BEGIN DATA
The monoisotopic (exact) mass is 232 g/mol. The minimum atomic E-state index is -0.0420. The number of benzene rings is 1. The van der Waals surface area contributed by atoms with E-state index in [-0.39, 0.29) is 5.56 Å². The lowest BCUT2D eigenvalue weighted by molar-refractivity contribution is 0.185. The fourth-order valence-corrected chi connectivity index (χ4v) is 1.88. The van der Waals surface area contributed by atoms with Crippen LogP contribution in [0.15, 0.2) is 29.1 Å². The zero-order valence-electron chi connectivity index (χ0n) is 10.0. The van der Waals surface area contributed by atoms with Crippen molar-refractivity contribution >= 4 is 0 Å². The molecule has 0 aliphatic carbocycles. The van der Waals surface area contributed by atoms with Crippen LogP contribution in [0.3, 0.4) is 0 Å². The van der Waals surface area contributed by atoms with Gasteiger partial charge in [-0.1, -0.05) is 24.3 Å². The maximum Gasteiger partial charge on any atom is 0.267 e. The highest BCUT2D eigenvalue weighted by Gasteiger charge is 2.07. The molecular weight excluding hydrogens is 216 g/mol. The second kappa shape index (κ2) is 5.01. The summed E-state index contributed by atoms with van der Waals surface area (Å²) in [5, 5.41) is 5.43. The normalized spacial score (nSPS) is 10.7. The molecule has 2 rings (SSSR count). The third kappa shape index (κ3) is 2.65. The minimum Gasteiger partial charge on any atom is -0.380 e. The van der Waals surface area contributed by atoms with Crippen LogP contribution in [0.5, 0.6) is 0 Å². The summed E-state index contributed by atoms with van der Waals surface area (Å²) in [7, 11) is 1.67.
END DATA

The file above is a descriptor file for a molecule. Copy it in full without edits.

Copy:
The monoisotopic (exact) mass is 232 g/mol. The minimum atomic E-state index is -0.0420. The number of benzene rings is 1. The van der Waals surface area contributed by atoms with E-state index in [-0.39, 0.29) is 5.56 Å². The lowest BCUT2D eigenvalue weighted by molar-refractivity contribution is 0.185. The fourth-order valence-corrected chi connectivity index (χ4v) is 1.88. The van der Waals surface area contributed by atoms with Crippen LogP contribution in [0.15, 0.2) is 29.1 Å². The zero-order valence-electron chi connectivity index (χ0n) is 10.0. The van der Waals surface area contributed by atoms with Crippen molar-refractivity contribution >= 4 is 0 Å². The molecule has 0 aliphatic carbocycles. The van der Waals surface area contributed by atoms with Crippen LogP contribution in [0.3, 0.4) is 0 Å². The van der Waals surface area contributed by atoms with Gasteiger partial charge in [-0.1, -0.05) is 24.3 Å². The maximum Gasteiger partial charge on any atom is 0.267 e. The highest BCUT2D eigenvalue weighted by Gasteiger charge is 2.07. The molecular weight excluding hydrogens is 216 g/mol. The second kappa shape index (κ2) is 5.01. The summed E-state index contributed by atoms with van der Waals surface area (Å²) in [5, 5.41) is 5.43. The normalized spacial score (nSPS) is 10.7. The molecule has 2 rings (SSSR count). The third kappa shape index (κ3) is 2.65. The minimum Gasteiger partial charge on any atom is -0.380 e. The van der Waals surface area contributed by atoms with Crippen LogP contribution in [0.5, 0.6) is 0 Å². The summed E-state index contributed by atoms with van der Waals surface area (Å²) in [7, 11) is 1.67.